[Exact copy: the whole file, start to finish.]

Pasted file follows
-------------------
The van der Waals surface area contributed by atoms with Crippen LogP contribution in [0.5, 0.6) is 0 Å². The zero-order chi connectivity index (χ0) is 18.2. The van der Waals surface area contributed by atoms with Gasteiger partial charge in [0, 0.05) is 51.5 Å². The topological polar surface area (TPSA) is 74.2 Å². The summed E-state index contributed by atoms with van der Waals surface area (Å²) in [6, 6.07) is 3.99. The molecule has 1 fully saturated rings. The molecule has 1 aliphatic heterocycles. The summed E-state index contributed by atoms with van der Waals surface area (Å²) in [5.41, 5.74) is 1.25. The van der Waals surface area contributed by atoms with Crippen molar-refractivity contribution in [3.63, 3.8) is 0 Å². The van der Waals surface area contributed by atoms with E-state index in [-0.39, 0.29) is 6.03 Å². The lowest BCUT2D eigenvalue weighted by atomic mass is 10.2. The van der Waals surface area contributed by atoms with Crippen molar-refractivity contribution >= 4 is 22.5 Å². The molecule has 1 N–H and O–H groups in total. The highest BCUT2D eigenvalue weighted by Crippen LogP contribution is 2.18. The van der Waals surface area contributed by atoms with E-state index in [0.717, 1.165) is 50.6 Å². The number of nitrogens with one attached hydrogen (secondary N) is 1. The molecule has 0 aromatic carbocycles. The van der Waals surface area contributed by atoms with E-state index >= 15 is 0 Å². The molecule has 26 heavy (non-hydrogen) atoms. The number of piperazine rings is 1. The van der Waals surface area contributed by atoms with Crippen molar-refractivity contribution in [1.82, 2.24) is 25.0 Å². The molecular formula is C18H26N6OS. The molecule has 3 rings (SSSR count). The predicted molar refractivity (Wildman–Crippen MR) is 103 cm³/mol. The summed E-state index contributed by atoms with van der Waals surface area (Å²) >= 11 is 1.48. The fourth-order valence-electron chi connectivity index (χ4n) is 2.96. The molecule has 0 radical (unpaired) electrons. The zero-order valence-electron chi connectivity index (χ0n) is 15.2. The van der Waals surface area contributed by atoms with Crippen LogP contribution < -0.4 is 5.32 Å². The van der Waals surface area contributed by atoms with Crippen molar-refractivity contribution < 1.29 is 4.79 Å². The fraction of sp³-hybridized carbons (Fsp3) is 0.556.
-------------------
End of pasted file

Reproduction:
The van der Waals surface area contributed by atoms with Crippen LogP contribution in [0.5, 0.6) is 0 Å². The zero-order chi connectivity index (χ0) is 18.2. The van der Waals surface area contributed by atoms with Gasteiger partial charge in [0, 0.05) is 51.5 Å². The topological polar surface area (TPSA) is 74.2 Å². The summed E-state index contributed by atoms with van der Waals surface area (Å²) in [6, 6.07) is 3.99. The molecule has 1 fully saturated rings. The molecule has 1 aliphatic heterocycles. The summed E-state index contributed by atoms with van der Waals surface area (Å²) in [5.41, 5.74) is 1.25. The van der Waals surface area contributed by atoms with Crippen molar-refractivity contribution in [3.63, 3.8) is 0 Å². The van der Waals surface area contributed by atoms with E-state index in [-0.39, 0.29) is 6.03 Å². The lowest BCUT2D eigenvalue weighted by atomic mass is 10.2. The van der Waals surface area contributed by atoms with Crippen molar-refractivity contribution >= 4 is 22.5 Å². The molecule has 1 N–H and O–H groups in total. The highest BCUT2D eigenvalue weighted by Crippen LogP contribution is 2.18. The van der Waals surface area contributed by atoms with E-state index in [0.717, 1.165) is 50.6 Å². The number of nitrogens with one attached hydrogen (secondary N) is 1. The molecule has 0 aromatic carbocycles. The van der Waals surface area contributed by atoms with E-state index >= 15 is 0 Å². The molecule has 26 heavy (non-hydrogen) atoms. The number of piperazine rings is 1. The van der Waals surface area contributed by atoms with Crippen molar-refractivity contribution in [1.82, 2.24) is 25.0 Å². The molecular formula is C18H26N6OS. The molecule has 3 rings (SSSR count). The predicted molar refractivity (Wildman–Crippen MR) is 103 cm³/mol. The summed E-state index contributed by atoms with van der Waals surface area (Å²) >= 11 is 1.48. The fourth-order valence-electron chi connectivity index (χ4n) is 2.96. The molecule has 0 radical (unpaired) electrons. The zero-order valence-electron chi connectivity index (χ0n) is 15.2. The van der Waals surface area contributed by atoms with Crippen LogP contribution < -0.4 is 5.32 Å². The van der Waals surface area contributed by atoms with Crippen molar-refractivity contribution < 1.29 is 4.79 Å². The fraction of sp³-hybridized carbons (Fsp3) is 0.556.